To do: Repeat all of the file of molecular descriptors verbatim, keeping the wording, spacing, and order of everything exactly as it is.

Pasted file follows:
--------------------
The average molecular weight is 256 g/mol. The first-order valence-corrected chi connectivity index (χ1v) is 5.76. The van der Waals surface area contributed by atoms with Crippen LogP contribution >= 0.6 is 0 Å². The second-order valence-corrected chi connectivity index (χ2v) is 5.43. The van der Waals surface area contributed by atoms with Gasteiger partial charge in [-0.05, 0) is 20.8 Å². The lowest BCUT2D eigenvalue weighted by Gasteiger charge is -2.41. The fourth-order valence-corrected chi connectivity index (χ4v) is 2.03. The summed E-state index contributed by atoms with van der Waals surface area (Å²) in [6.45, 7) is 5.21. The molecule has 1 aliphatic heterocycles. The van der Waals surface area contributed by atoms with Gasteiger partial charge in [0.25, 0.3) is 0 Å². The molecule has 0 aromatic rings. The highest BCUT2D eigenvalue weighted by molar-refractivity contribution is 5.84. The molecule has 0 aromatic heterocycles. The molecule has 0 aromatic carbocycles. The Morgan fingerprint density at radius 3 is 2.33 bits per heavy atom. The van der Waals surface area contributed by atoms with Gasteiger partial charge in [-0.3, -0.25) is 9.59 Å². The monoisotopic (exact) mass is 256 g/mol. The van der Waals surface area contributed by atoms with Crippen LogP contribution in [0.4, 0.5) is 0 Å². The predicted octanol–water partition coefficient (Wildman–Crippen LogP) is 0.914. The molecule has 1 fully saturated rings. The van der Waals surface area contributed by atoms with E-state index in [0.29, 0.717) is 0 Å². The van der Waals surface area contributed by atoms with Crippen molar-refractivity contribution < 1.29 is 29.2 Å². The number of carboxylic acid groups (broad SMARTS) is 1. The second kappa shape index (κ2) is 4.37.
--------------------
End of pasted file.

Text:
The average molecular weight is 256 g/mol. The first-order valence-corrected chi connectivity index (χ1v) is 5.76. The van der Waals surface area contributed by atoms with Crippen LogP contribution >= 0.6 is 0 Å². The second-order valence-corrected chi connectivity index (χ2v) is 5.43. The van der Waals surface area contributed by atoms with Gasteiger partial charge in [-0.05, 0) is 20.8 Å². The lowest BCUT2D eigenvalue weighted by Gasteiger charge is -2.41. The fourth-order valence-corrected chi connectivity index (χ4v) is 2.03. The summed E-state index contributed by atoms with van der Waals surface area (Å²) in [6.45, 7) is 5.21. The molecule has 1 aliphatic heterocycles. The van der Waals surface area contributed by atoms with Gasteiger partial charge in [0.25, 0.3) is 0 Å². The molecule has 0 aromatic rings. The highest BCUT2D eigenvalue weighted by molar-refractivity contribution is 5.84. The molecule has 0 aromatic heterocycles. The molecule has 0 aromatic carbocycles. The Morgan fingerprint density at radius 3 is 2.33 bits per heavy atom. The van der Waals surface area contributed by atoms with Gasteiger partial charge in [-0.3, -0.25) is 9.59 Å². The monoisotopic (exact) mass is 256 g/mol. The van der Waals surface area contributed by atoms with Crippen LogP contribution in [0.4, 0.5) is 0 Å². The predicted octanol–water partition coefficient (Wildman–Crippen LogP) is 0.914. The molecule has 1 fully saturated rings. The van der Waals surface area contributed by atoms with E-state index in [0.29, 0.717) is 0 Å². The van der Waals surface area contributed by atoms with Crippen molar-refractivity contribution < 1.29 is 29.2 Å². The number of carboxylic acid groups (broad SMARTS) is 1. The second kappa shape index (κ2) is 4.37.